The national average gasoline price slid 2 cents to $2.59 for the week ending Aug. 26 and is expected to be the cheapest Labor Day average in three years, according to AAA.
Today's average is 24 cents lower than a year ago and 4 cents cheaper than Labor Day in 2017.
"For Americans who bookend summer with road trips, they will find gas prices this coming weekend that are cheaper than this past Memorial Day and last year’s Labor Day holiday," said Jeanette Casselano, AAA spokesperson. "At the start of the week, two-thirds of all states have gas price averages that are nearly a quarter cheaper than last year."
States with the largest price decrease from a year ago include Idaho (43 cents), Louisiana (38 cents), Indiana (38 cents), Florida (36 cents), Kentucky (35 cents), Delaware (35 cents), Utah (35 cents), Mississippi (35 cents), Alaska (34 cents), and Oklahoma (34 cents).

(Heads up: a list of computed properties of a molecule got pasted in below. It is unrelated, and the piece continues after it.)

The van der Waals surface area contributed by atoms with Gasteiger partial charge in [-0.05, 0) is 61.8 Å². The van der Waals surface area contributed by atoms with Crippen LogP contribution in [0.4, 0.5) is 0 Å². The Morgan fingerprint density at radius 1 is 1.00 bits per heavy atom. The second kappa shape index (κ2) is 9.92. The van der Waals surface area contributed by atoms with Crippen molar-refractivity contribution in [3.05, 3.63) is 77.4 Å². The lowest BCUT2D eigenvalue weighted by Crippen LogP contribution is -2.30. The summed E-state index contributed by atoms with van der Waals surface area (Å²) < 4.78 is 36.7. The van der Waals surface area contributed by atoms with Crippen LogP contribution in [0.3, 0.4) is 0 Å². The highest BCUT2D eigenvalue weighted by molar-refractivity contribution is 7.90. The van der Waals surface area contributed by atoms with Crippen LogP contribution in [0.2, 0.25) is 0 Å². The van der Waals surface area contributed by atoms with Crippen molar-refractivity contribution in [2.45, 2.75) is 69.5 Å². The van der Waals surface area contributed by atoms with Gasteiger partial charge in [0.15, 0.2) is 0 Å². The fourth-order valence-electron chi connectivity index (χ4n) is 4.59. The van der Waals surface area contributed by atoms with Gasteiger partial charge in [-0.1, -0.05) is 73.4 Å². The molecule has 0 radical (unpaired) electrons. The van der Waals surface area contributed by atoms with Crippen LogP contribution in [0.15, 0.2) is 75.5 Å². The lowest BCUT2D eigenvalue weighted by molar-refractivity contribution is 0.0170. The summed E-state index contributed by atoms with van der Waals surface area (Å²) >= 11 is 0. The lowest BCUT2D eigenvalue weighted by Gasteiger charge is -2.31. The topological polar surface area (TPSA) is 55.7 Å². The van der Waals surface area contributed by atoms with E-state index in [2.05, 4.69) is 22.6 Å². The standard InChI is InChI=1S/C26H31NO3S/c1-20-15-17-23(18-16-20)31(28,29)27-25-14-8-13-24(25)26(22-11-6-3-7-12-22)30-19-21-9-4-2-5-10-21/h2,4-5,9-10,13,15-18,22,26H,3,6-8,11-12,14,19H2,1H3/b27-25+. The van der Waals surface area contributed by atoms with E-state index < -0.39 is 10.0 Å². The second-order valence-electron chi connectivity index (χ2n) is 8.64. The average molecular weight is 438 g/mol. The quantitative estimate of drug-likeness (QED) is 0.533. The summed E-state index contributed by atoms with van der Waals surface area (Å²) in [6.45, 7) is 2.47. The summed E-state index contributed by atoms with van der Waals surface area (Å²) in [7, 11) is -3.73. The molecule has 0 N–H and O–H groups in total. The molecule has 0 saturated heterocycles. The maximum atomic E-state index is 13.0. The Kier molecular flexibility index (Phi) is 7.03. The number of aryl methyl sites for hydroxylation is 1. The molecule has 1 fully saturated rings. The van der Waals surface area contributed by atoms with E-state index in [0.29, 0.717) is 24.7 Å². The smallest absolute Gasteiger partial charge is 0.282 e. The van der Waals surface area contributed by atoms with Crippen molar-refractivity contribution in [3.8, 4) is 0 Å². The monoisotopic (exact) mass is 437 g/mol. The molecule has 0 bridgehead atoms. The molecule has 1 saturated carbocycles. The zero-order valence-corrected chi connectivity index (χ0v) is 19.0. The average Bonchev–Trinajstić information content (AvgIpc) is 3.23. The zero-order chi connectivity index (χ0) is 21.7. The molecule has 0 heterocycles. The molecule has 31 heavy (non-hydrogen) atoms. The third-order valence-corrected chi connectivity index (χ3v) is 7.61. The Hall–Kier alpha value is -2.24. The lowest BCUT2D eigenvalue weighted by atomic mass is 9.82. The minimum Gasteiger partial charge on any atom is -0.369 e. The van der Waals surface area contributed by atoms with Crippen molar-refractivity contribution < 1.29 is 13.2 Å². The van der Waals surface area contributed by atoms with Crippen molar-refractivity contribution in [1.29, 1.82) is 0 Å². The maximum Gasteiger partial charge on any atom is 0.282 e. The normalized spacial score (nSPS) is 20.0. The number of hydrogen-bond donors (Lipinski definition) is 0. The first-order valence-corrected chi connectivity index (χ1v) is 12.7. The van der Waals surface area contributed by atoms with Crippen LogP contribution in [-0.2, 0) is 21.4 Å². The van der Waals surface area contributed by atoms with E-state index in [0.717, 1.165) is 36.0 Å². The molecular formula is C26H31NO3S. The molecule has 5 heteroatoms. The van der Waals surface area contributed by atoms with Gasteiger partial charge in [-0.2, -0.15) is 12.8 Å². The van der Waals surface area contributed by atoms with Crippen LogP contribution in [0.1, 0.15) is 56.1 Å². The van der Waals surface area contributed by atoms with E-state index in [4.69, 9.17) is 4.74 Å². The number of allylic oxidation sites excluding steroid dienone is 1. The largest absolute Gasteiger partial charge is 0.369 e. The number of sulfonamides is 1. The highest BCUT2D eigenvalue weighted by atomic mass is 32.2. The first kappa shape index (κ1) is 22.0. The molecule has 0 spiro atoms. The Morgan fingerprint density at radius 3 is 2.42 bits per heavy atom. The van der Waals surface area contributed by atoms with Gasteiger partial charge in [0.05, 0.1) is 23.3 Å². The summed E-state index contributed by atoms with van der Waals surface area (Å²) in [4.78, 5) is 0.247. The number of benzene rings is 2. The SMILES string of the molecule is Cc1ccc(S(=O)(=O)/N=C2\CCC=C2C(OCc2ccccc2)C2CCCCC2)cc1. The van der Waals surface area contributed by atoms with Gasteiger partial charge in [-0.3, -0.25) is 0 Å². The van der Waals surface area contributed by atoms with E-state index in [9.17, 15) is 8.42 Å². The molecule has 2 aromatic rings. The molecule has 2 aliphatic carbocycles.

States with the most expensive average gasoline price include Hawaii ($3.64), California ($3.57), Washington ($3.21), Nevada ($3.13), Oregon ($3.05), Alaska ($3.00), Utah ($2.85), Idaho ($2.82), Arizona ($2.81), and New York ($2.79).
Meanwhile, the average price of a gallon of diesel fell 1.1 cent to $2.983, which is 24.3 cents lower than a year ago, according to the U.S. Energy Information Administration.
Originally posted on Automotive Fleet